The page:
Autoimmune Disease 101

Here you’ll find a very basic guide to understanding autoimmune diseases – to understand yourself, your relative, your friend, your co-worker, or your neighbour’s cat.

Autoimmunity: when the body’s immune system produces antibodies and they start attacking the body’s own healthy cells and tissues. AKA. when your worst enemy is yourself.

According to the American Autoimmune Related Diseases Association, an estimated 50 million or more Americans (that’s about 1 in 6) have an autoimmune disease – and another 40% are suspected to have an autoimmune component (Trescott & Alt, 2016, p. 1). And that’s just America, folks. With environmental toxins and stressful lifestyles on the rise, autoimmunity is rising too!

Autoimmune diseases are like that friend that brings along other friends to a party. (Well, I wouldn’t know because I don’t party, but I’m guessing!) About 25% of sufferers will have at least two or more co-existing autoimmune diseases.

One type of autoimmune disease, an organ-specific one, affects the thyroid and is called Hashimoto’s thyroiditis. (Yours truly is familiar with this one.) Did you know? There are over 300 “typical” symptoms related to it – click here to find a non-exhaustive list of them!

Celiac’s disease (in which the absorptive surface of the small intestine is damaged by a substance called gluten) is also an autoimmune disease – and there’s a high correlation between Hashimoto’s and Celiac disease, meaning MANY have both conditions, even if they don’t know it (Ch’ng, C. L., Jones, M. K., & Kingham, J. G. C., 2007).

There are also non-organ-specific autoimmune diseases like lupus and rheumatoid arthritis. Furthermore, there is a whole list of suspected autoimmune diseases out there, including: diabetes, asthma, interstitial cystitis (IC), psoriasis… the list goes on and on!

Sufferers may experience “flares”, which are periods in which the symptoms they may experience may be particularly challenging to deal with and affect their everyday life.

What causes an autoimmune disease? Exposure to toxins, chronic stress, infections/parasites, Candida overgrowth, and certain diet/lifestyle choices are often suspected to be possible factors that exacerbate symptoms. But, currently it is believed that there must be 3 factors that must be present in order for autoimmunity to occur. According to Dr. Alessio Fasano, genetics and environmental triggers are 2 of them.

Others have a gut feeling that there’s more to it, which brings me to the third trigger suspect: “Leaky gut syndrome”, or intestinal permeability, is now a suspected cause of autoimmune diseases, as well as of new food allergies. I’ll keep it simple: imagine your intestines are made of cloth. Every time you eat a food particle that irritates you, such as food you’re (unknowingly) intolerant to, and even gluten, your intestinal lining “loosens up” and gets damaged. This happens due to “anti-nutrients” as well, which are found in many foods. (For example: phytic acid in brown rice and saponins in nightshade vegetables.)

Normal, healthy individuals aren’t really affected by this – but repeated exposure to gut irritants and other factors (such as chronic stress, toxins, medications, and pathogens) can really damage the lining and cause “holes” in the intestines. Food particles can escape into these “holes”, enter the bloodstream, and trigger immune responses — including food allergies.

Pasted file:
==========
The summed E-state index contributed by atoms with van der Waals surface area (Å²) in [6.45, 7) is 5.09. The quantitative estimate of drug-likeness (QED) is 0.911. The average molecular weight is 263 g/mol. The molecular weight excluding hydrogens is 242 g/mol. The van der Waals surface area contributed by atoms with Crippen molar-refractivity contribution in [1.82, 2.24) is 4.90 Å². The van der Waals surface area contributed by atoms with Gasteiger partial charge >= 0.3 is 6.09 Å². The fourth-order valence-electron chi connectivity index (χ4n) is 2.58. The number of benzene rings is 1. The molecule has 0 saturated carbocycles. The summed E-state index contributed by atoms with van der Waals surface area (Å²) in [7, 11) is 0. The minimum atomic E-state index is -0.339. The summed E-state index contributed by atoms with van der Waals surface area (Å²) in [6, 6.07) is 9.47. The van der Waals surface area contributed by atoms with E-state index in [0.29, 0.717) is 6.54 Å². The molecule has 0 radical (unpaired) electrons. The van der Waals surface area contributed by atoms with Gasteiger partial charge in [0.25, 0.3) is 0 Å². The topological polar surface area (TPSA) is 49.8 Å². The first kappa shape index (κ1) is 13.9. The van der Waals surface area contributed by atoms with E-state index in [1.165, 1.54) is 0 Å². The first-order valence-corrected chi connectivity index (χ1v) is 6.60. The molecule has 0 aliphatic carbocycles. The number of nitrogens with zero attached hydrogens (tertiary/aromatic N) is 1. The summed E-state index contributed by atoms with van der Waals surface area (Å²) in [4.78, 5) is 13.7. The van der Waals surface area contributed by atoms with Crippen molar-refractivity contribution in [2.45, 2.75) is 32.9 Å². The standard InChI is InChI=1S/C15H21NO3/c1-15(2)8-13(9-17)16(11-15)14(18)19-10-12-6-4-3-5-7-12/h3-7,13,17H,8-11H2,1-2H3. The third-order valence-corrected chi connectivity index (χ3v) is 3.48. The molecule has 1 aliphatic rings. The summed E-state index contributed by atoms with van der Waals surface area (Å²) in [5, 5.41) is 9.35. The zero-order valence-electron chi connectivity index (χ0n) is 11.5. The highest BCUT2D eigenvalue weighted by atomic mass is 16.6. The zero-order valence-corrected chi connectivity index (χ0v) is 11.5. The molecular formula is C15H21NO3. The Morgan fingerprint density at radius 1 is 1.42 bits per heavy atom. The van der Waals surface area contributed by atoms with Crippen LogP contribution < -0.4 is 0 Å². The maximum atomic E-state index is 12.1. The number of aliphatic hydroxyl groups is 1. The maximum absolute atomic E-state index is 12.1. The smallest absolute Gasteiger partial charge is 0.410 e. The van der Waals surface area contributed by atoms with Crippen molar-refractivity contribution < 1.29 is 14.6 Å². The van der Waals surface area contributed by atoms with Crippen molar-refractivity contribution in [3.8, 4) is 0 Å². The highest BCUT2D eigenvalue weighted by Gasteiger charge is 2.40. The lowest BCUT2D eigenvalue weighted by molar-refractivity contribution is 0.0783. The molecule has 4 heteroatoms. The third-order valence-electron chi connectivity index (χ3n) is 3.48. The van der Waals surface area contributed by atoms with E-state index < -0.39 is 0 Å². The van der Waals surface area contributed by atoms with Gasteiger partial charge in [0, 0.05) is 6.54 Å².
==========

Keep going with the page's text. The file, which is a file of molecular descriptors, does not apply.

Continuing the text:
What’s the cure? Conventional doctors typically view autoimmune diseases as diseases for life, though some may recommend hormone replacement pills (ie. levothyroxine or thyroid replacement hormone, insulin for diabetes), NSAIDs for pain, corticosteroids, antibiotics, DMARDs, TNF inhibitors, or surgery (Trescott & Alt, 2016, 21).

However, many others find breakthroughs and even get their illness into remission with dietary and lifestyle changes! Popular choices include: going gluten-free, discovering and avoiding allergens by undergoing various tests that identify their food/environmental sensitivities, and going on special diets to reduce systemic inflammation.

Common diets include:

  • the Paleo diet (meat, veggies – foods our ancestors would’ve eaten but no grains, dairy, nor processed foods, etc.)
  • the AIP (Autoimmune Protocol) – A combo of the Paleo protocol with restrictions of other (frequently inflammatory) foods like nuts/seeds/eggs as well
  • Elimination diets, which involve the removal of common food allergies/sensitivities from one’s diet for a few weeks and then the reintroduction of them. The body heals during the elimination process and the goal is to monitor any “sensitivities” you’re now aware of to certain foods.

Why avoid gluten if you’re not celiac?
Gluten damages your gut lining. Leaky gut syndrome aside, it’s especially important to avoid gluten if you have Hashimoto’s. Research has shown that the body can mistaken gluten particles as thyroid particles due to “molecular mimicry” (Myers, 2015, p.98-99), and thus gluten can trigger an autoimmune response.

I wrote this so that my friends and family would understand the philosophies behind my lifestyle choices. I hope this helps clear things up for you too!


References:

Ch’ng, C. L., Jones, M. K., & Kingham, J. G. C. (2007). Celiac Disease and Autoimmune Thyroid Disease. Clinical Medicine & Research, 5(3), 184–192. http://doi.org/10.3121/cmr.2007.738

Myers, A. (2015). The Autoimmune Solution. New York, NY: HarperCollins.

Trescott, M. & Alt, A. (2016). The Autoimmune Wellness Handbook: A DIY Guide to Living Will with Chronic Illness. New York, NY: Rodale.

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